Can cosmopolitan urban planning take place in a medium-sized Polish city? Who really decides about the form of contemporary space and architecture in places like Krakow? When is it worth fitting into the context of the environment and when is it better to break with it and start something new?
Driving through the city I often ask myself this question … What could be better for us in a given place and time. Not every city needs a large gallery on its suburbs, and not all towns are suitable for the construction of office complexes. Today’s urban planning in Poland often only provides for profitability, not quality and real needs of residents.
The most irritating are wastelands and empty plots, cluttered spaces between abandoned tenement houses, and stopped construction sites. There are still too many places just dusty and waiting for their time. How many wonderful architecture and projects could be created there and serve people. I am definitely a supporter of the so-called recuperation of space in large agglomeration centers and protection of green suburban areas. Land in cities such as Krakow, Katowice and Warsaw is too valuable to be unused. Certainly some of them – in districts where there are no such areas – must be designated for parks and lawns. Municipalities, in particular, have to think about establishing similar sites because the current law does not oblige developers to provide green space between buildings at the appropriate level. Most often, the clusters of blocks are surrounded by small trees and bushes – they are a decorative function only for people on the ground floor, they do not protect from excess light and do not enrich the view from the windows. Some residents, e.g. mothers with children, are then excluded from social life. People who want to go for a walk do not have this option. It is more attractive to drive a car than to be active in the open air, which has negative effects in the form of greenhouse gas emissions and worse physical condition of the inhabitants.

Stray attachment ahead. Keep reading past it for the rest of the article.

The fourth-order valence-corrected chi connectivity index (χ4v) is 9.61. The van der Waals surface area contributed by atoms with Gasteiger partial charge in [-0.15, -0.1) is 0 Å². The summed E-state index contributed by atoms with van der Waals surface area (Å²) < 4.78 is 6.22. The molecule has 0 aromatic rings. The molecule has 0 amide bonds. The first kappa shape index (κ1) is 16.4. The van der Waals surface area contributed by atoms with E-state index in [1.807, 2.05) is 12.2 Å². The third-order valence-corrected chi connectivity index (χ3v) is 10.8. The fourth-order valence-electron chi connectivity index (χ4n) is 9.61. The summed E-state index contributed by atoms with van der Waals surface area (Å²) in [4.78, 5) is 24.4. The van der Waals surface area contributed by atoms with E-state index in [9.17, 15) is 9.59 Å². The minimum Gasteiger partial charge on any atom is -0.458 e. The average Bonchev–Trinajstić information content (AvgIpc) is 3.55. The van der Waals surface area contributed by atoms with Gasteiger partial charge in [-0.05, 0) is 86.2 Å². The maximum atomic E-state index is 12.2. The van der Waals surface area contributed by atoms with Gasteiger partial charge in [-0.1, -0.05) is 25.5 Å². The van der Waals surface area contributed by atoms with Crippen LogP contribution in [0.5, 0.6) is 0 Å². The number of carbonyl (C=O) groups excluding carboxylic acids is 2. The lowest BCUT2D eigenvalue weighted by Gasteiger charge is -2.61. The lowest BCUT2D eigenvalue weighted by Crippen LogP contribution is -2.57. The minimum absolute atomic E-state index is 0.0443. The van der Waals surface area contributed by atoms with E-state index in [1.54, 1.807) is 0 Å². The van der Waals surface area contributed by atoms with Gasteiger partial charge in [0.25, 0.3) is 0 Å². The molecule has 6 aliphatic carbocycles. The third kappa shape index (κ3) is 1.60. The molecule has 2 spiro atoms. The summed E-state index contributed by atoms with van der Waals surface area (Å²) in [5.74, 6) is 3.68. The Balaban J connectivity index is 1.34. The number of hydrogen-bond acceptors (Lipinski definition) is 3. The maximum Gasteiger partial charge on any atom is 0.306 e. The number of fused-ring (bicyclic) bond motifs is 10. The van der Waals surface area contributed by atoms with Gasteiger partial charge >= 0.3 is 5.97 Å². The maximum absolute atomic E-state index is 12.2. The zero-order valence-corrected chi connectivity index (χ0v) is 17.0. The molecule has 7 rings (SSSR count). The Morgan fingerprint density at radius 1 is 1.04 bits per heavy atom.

Apart from the issues related to green areas, the most important issue is the selection of the functions of the planned investments. On this topic, municipal governments have learned their lesson and it can be said that we have better and better local spatial development plans. The areas for service development are proposed in interesting spatial circumstances. In Krakow, an example may be the desire to create modern city corridors, such as along Mogilska Street and Aleja Pokoju Street, where the revitalization of these areas is currently underway. Post-industrial and warehouse plots turn into services and apartments. It is an exceptionally attractive place due to its proximity to the center. The two eastern thoroughfares will cut into the city with elegant office buildings and hotels. The renovation of ul. Mogilska, along with the reconstruction of the roundabout, raised the rank of the place and improved public transport. The issue of the old buildings of interwar tenement houses was also very well resolved here. These are monuments entered in the municipal register, however, due to their low architectural values, with certain possibilities such as superstructure, reconstruction and expansion. According to the conservator, they are a relic of the barely started works of urban planners from a hundred years ago and do not constitute a significant spatial context. These provisions make it possible to break with the fate looming over this place and create architecture of a new quality. Thanks to the mixing of functions with small shops and residential buildings, the district will live all day, which will eliminate the phenomenon of “ghost town center”. This effect, present i.a. in the City of London, causes the extinction of a part of the medieval town just after 6 p.m.